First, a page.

"Since at least the Vietnam War of the 1960s, the Filipino revolt of 1899 against the U.S. occupation has provided crucial historical lessons in regard to American mirages about Washington's ability to nation-build and install democratic systems in fragmented, non-industrial countries. Silbey masterfully and succinctly (and, at appropriate times, graphically) analyzes that revolt and its implications for the time of Theodore Roosevelt—and George W. Bush."—Walter LaFeber, Tisch University Professor Emeritus, Cornell University

"A big-picture account of an unremembered war that has uncomfortable parallels with ugly little wars that followed. Silbey maintains academic distance, so let the reader insert the appropriate names. A ruler forges from a congeries of tribes a rudimentary nation. Another nation invades, ostensibly to free those tribespeople from oppression. The invader churns up resistance that truly unifies those hitherto scattered tribespeople. Silbey worries at the outset how to characterize the conflict: 'If there was no Philippine nation to engage in war or be conquered . . . what happened in the archipelago from 1899 to 1902 was an insurgency, not a war.' Fine distinctions aside, the Americans certainly considered it a war, and so did the Filipinos, and so did subsequent Filipino historians whose work Silbey takes into account, unlike some earlier histories of what has thus been called the Philippine-American War. Silbey is good on the overall shape of the conflict, whose preamble is rebel leader Emilio Aguinaldo's innocent remark to American officers: 'I have studied attentively the Constitution of the United States and in it I find no authority for colonies and I have no fear.' He had reasons to be afraid, as Filipino forces began to suffer casualties that outnumbered American losses. Massacres ensued on both sides—and Silbey says too little about the American counterinsurgency techniques, among them assassination and torture, that led Mark Twain to suggest that the stars on our flag be replaced with skulls. It was a war against 'niggers,' 'gooks,' 'chinks' and 'redskins,' and on this racist dimension Silbey is quite good. When one black detachment arrived to fight, he notes, a white man yelled, 'What are you coons doing here?' The reply came from several black soldiers at once: 'We have come to take up the White Man's Burden.' Ironic, bloody, full of foreshadowing: a solid work."—Kirkus Reviews

"After the overwhelming American victory in the Spanish-American War, President McKinley, after considerable (he claimed) soul-searching, decided to annex the Philippine Islands. His move provoked considerable opposition from anti-imperialist Americans. More importantly, it provoked outrage among various Filipino nationalist groups, who had been struggling to liberate the islands from Spanish control. The result was a complicated, confusing, and brutal war that kept the Philippines under American control and solidified the nation's role as a Pacific power. Silbey's chronicle of that conflict is fair and frequently surprising. As Silbey indicates, the Americans were hardly brutal imperialists; their motives for holding the islands were a mixture of self-interest and altruism. Although Filipino nationalists fought bravely, they were hindered by a fragmented political movement and erratic leadership. Silbey's portrait of the personality and career of Filipino icon Emilio Aguinaldo is particularly interesting. This is a well-researched examination of a struggle that, ultimately, helped forge a new nation out of disparate elements."—Jay Freeman, Booklist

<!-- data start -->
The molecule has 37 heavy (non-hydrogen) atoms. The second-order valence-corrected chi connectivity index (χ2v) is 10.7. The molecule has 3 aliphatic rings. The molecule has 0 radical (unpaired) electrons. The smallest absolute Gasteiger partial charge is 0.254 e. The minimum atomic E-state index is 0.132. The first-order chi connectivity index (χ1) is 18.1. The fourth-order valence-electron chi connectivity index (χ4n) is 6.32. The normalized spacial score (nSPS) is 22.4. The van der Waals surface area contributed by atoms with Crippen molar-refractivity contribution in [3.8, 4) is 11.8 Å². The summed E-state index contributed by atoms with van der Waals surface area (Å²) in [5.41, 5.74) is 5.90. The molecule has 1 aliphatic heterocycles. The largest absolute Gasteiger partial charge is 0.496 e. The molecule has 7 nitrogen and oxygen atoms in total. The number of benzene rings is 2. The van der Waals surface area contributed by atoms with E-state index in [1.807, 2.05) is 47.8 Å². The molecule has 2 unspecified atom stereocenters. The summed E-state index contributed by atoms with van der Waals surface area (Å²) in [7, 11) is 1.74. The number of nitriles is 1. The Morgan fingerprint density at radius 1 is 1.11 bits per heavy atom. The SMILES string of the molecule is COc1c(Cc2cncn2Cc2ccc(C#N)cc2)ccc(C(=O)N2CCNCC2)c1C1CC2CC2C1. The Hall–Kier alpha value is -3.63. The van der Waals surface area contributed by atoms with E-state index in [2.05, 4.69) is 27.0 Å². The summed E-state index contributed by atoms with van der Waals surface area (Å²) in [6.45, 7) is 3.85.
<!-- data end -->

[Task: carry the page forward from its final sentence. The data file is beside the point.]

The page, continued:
"Silbey merits praise for the best brief introduction to the complex subject of the U.S. conquest of the Philippines now available. Synthesizing a broad spectrum of published scholarship from both Philippine and American sources, he convincingly establishes that the Philippine-American War included three separate conflicts. The first was a Filipino-American war against Spain, which the Filipinos were on the point of winning by themselves. In the second, the U.S. decisively outfought the embryonic Philippine Republic. Silbey establishes the U.S. decision to annex the Philippines as a transition from a frontier to a global ethos, incorporating spiritual, modernist and Darwinian elements, aided by the American army. However, that lost war defined Filipino national identity—far more so than the third war, which was a guerrilla conflict between the U.S. armed forces and an increasingly locally focused insurgency. Though the American victory involved episodes of brutality, Silbey demonstrates that it was sufficiently quick, decisive and humane, and the former opponents cooperated so amicably, that Americans were arguably deceived regarding the general prospects of reconciling enemies. As America contributed to Philippine nationalism by establishing economic, social and linguistic connections, he shows that Filipino defeat came to look like victory."—Publishers Weekly

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Read an Excerpt

Chapter One
A Summit
President Emilio Aguinaldo sat beneath a mountain one December day of 1899 and wondered what had happened to his revolution. More than a year before, he had been the head of an Army of Liberation...

Read the full excerpt


  • David J. Silbey

  • David J. Silbey is an associate professor of European history at Alvernia College in Reading, Pennsylvania

  • David J. Silbey Steve Shane for Alvernia College